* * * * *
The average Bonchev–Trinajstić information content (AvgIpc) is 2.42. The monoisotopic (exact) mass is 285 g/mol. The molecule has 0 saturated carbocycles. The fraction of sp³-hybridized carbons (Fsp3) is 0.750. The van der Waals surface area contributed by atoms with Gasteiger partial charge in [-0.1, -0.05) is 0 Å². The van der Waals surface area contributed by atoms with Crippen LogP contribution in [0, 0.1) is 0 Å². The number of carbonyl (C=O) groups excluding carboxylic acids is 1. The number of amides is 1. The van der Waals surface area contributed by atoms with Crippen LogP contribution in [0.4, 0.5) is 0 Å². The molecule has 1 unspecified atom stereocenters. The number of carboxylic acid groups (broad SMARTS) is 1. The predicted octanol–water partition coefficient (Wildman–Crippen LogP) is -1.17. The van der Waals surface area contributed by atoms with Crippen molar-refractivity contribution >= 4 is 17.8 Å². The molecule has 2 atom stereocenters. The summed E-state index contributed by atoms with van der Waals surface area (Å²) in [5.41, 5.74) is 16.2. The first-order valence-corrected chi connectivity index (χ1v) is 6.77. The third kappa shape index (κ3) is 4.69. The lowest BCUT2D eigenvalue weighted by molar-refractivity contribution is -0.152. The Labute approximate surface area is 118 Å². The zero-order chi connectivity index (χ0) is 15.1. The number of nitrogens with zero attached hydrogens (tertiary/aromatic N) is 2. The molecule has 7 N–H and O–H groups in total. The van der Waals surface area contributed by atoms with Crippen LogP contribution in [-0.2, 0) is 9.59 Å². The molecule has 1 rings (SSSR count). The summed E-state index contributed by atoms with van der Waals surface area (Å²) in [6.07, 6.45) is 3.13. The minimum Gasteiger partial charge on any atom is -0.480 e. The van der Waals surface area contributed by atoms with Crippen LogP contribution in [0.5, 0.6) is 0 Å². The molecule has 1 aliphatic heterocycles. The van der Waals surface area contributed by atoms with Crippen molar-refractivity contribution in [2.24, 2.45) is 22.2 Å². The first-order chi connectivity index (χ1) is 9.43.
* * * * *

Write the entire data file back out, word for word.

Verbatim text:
The average Bonchev–Trinajstić information content (AvgIpc) is 2.42. The monoisotopic (exact) mass is 285 g/mol. The molecule has 0 saturated carbocycles. The fraction of sp³-hybridized carbons (Fsp3) is 0.750. The van der Waals surface area contributed by atoms with Gasteiger partial charge in [-0.1, -0.05) is 0 Å². The van der Waals surface area contributed by atoms with Crippen LogP contribution in [0, 0.1) is 0 Å². The number of carbonyl (C=O) groups excluding carboxylic acids is 1. The number of amides is 1. The van der Waals surface area contributed by atoms with Crippen LogP contribution in [0.4, 0.5) is 0 Å². The molecule has 1 unspecified atom stereocenters. The number of carboxylic acid groups (broad SMARTS) is 1. The predicted octanol–water partition coefficient (Wildman–Crippen LogP) is -1.17. The van der Waals surface area contributed by atoms with Crippen molar-refractivity contribution >= 4 is 17.8 Å². The molecule has 2 atom stereocenters. The summed E-state index contributed by atoms with van der Waals surface area (Å²) in [5.41, 5.74) is 16.2. The first-order valence-corrected chi connectivity index (χ1v) is 6.77. The third kappa shape index (κ3) is 4.69. The lowest BCUT2D eigenvalue weighted by molar-refractivity contribution is -0.152. The Labute approximate surface area is 118 Å². The zero-order chi connectivity index (χ0) is 15.1. The number of nitrogens with zero attached hydrogens (tertiary/aromatic N) is 2. The molecule has 7 N–H and O–H groups in total. The van der Waals surface area contributed by atoms with Crippen LogP contribution in [-0.2, 0) is 9.59 Å². The molecule has 1 rings (SSSR count). The summed E-state index contributed by atoms with van der Waals surface area (Å²) in [6.07, 6.45) is 3.13. The minimum Gasteiger partial charge on any atom is -0.480 e. The van der Waals surface area contributed by atoms with Crippen LogP contribution in [0.5, 0.6) is 0 Å². The molecule has 1 aliphatic heterocycles. The van der Waals surface area contributed by atoms with Crippen molar-refractivity contribution in [2.24, 2.45) is 22.2 Å². The first-order chi connectivity index (χ1) is 9.43.